The Belmont Inn in Abbeville is one of the most haunted hotels in South Carolina. Should you come for the spirits? Find out in this The Belmont Inn review.
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I don’t do scary movies. I don’t like being scared.
When I was younger, sure. My younger brother and I used to watch everything that was scary. And none of it would freak us out. Until I took him to see The Grudge in the movie theater. That was it. Something in that movie broke us and neither of us (as far as I know) have voluntarily watched a scary movie since.
So imagine my surprise when the very sweet, very nice, very smiley Susan Botts, the owner of The Belmont Inn, casually mentioned that the hotel was haunted while my mom and I were checking in.
“I’m sorry, did you say haunted?” I asked, hoping that my ears glitched and heard something wrong.
“This used to be the most haunted hotel in South Carolina,” she said. “But now, it’s bumped down to number two because of a hotel in Charleston.”
I’m sure I looked like the white guy blinking meme while trying to match Susan’s sweetness and politeness while silently wondering why the staff at the Old 96 District Tourism office (the ones who set up our two night stay at the inn) failed to mention the place was haunted.
Susan did assure us that the spirits were friendly. But encountering spirits — friendly or not — was not something we put on our list of things to do in Abbeville, SC.
Get truffles? Yes. Get haunted? No.
The Belmont Inn isn’t the only haunted hotel in South Carolina. There are actually a bunch. For more, check out our post with 20 Haunted Hotels In South Carolina.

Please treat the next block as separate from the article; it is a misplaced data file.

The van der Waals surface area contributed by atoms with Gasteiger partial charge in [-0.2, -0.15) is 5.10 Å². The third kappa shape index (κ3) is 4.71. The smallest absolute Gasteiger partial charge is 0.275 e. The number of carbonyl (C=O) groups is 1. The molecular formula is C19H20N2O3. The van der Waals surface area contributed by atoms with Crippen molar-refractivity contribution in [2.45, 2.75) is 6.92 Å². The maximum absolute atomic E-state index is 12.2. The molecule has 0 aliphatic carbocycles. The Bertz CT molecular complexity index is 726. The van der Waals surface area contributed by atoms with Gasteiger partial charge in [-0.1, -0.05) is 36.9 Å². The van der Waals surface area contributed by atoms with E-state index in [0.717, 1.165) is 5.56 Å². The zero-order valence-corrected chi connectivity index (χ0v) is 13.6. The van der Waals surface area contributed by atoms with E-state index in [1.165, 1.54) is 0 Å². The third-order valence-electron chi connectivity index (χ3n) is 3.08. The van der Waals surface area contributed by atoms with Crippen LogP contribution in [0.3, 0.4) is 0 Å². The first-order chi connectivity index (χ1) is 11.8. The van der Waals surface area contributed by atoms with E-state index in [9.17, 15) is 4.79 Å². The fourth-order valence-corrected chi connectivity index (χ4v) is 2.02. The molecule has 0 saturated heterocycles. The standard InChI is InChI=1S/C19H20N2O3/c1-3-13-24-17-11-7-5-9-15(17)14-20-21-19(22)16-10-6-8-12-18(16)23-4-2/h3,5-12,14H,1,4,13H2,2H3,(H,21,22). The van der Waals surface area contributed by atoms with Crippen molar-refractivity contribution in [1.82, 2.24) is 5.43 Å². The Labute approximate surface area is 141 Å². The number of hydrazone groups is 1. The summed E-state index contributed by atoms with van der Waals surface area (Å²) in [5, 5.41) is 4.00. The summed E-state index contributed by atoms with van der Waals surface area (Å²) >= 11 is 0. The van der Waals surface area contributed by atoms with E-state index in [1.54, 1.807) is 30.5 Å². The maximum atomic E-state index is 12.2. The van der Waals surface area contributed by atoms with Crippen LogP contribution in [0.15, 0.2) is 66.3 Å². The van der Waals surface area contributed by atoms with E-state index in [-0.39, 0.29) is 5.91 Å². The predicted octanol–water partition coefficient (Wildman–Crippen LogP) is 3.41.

The Belmont Inn Review
Drugstore Divas was hosted at The Belmont Inn. Affiliate links are included in this post and Drugstore Divas may make a small commission if you use them.
The Belmont Inn History
The Belmont Inn was built in 1903, although it was then known as the Eureka Hotel for $30,000.
The ground floor, which is where check in and the hotel’s restaurant now are, was once a sample room where traveling salesmen would show their wares.
During that time, it was a railroad hotel, a place where Vaudeville stars would stay. Abbeville was a good stopping point for acts traveling between Miami and New York. When the Abbeville Opera House opened its doors to the public eight years after the Eureka, it gave performers like Fanny Brice even more reason to stop in the area.
The Eureka transitioned into The Belmont Inn between 1920 and 1950, and at the end of that timeline, it became a semi-residential home for the elderly.
Although the building remained, it ceased operations for nearly a decade during the 1970s. The hotel was restored and reopened with its current 25 rooms in 1984 and stayed that way for just over a decade before closing for a year.
It has changed hands multiple times since then, now owned by the aforementioned Susan Botts and her husband Jim Petty.
Owners and guests have come and gone. But someone who has come and never gone? Abraham.
Abraham The Bellhop
The Belmont Inn is Abraham’s Hotel California. He worked on the crew that originally built the hotel, worked there as a bellhop … and then never left.
Abraham takes his job at bellhop very seriously. Each night, he, still dressed in his bellhop uniform, walks through the hotel and jingles the door handles making sure that guests are safe.
That’s the story we heard when we checked in.
We went upstairs to our room, took a quick look around for Abraham (who we didn’t see), and then got ready to go out to town. We were waiting in the room when we heard it. The door handle jingled. My mom and I froze and just looked at each other.
The door handle jingled again … and then the door opened.
Somehow, we didn’t scream.
The door fully opened to reveal another guest who happened to unlock the door to our room instead of hers. Good thing we didn’t scream.